input and output from multiple text files

Discussion in 'C++' started by malla, Aug 1, 2006.

  1. malla

    malla Guest

    Hi,

    I am trying to open a bunch of files and get data from them into one
    single file. I am sure this process can be automated if I name the
    files that I want to open in a regular pattern (say 1.txt, 2.txt,
    3.txt, ...) Has anyone done sth like this before? Is there a way to
    achieve this easily? Please share.
    malla, Aug 1, 2006
    #1
    1. Advertising

  2. malla wrote:
    > Hi,
    >
    > I am trying to open a bunch of files and get data from them into one
    > single file. I am sure this process can be automated if I name the
    > files that I want to open in a regular pattern (say 1.txt, 2.txt,
    > 3.txt, ...) Has anyone done sth like this before? Is there a way to
    > achieve this easily? Please share.
    >


    Hi,

    Please post the code you have so far so that we may comment on it.

    You have one basic algorithm in your post;
    1. Determine the name of the files you want to open.
    2. Open the resulting file.
    3. Read and write appropriately.
    4. Close all.


    Sincerely,

    Peter Jansson
    http://www.p-jansson.com/
    http://www.jansson.net/
    Peter Jansson, Aug 1, 2006
    #2
    1. Advertising

  3. malla

    malla Guest

    Here is the code that I have so far. Its pretty simple, except it is
    giving me an int to string conversion problems. The files that i have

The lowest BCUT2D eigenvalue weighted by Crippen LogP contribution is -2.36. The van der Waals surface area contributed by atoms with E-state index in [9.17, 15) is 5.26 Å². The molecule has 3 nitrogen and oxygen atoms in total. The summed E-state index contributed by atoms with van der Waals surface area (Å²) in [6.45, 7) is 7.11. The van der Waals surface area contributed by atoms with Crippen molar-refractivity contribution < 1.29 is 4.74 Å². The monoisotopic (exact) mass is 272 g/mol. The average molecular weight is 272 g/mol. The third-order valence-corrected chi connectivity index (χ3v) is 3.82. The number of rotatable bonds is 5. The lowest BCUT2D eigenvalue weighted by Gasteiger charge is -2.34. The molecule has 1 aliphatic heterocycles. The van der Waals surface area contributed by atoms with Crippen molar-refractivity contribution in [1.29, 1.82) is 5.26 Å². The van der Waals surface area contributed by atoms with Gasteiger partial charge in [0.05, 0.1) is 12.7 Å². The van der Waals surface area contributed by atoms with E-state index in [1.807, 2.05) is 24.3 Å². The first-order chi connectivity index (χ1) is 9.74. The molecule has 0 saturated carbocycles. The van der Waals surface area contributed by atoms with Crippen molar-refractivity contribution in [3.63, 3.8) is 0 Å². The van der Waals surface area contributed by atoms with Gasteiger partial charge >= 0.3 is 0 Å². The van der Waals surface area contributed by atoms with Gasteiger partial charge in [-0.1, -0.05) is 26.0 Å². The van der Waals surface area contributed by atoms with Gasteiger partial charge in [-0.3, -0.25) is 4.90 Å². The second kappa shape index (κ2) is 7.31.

in the folder are 1.txt through 4.txt.

    #include <iostream>
    #include <sstream>
    #include <istream>
    #include <fstream>
    #include <string>
    using namespace std;

    int main()
    {
    stringstream ss;
    string str;

    string fname;
    ifstream file;
    for(int i = 1; i < 5; i++){
    ss << i;
    ss >> str;
    string fname = str.append(".txt");
    file.open(fname);
    if(!file.is_open()){
    cout<<"retard\n";
    return 1;
    }
    else{
    string str;
    while(getline(file, str)) { // <---- look here!
    cout << str << endl;
    }
    file.close();
    }
    }
    return 0;
    }






    Peter Jansson wrote:
    > malla wrote:
    > > Hi,
    > >
    > > I am trying to open a bunch of files and get data from them into one
    > > single file. I am sure this process can be automated if I name the
    > > files that I want to open in a regular pattern (say 1.txt, 2.txt,
    > > 3.txt, ...) Has anyone done sth like this before? Is there a way to
    > > achieve this easily? Please share.
    > >

    >
    > Hi,
    >
    > Please post the code you have so far so that we may comment on it.
    >
    > You have one basic algorithm in your post;
    > 1. Determine the name of the files you want to open.
    > 2. Open the resulting file.
    > 3. Read and write appropriately.
    > 4. Close all.
    >
    >
    > Sincerely,
    >
    > Peter Jansson
    > http://www.p-jansson.com/
    > http://www.jansson.net/
    malla, Aug 1, 2006
    #3
  4. malla wrote:
    > Here is the code that I have so far. Its pretty simple, except it is
    > giving me an int to string conversion problems. The files that i have
    > in the folder are 1.txt through 4.txt.
    >
    > #include <iostream>
    > #include <sstream>
    > #include <istream>
    > #include <fstream>
    > #include <string>
    > using namespace std;
    >
    > int main()
    > {
    > stringstream ss;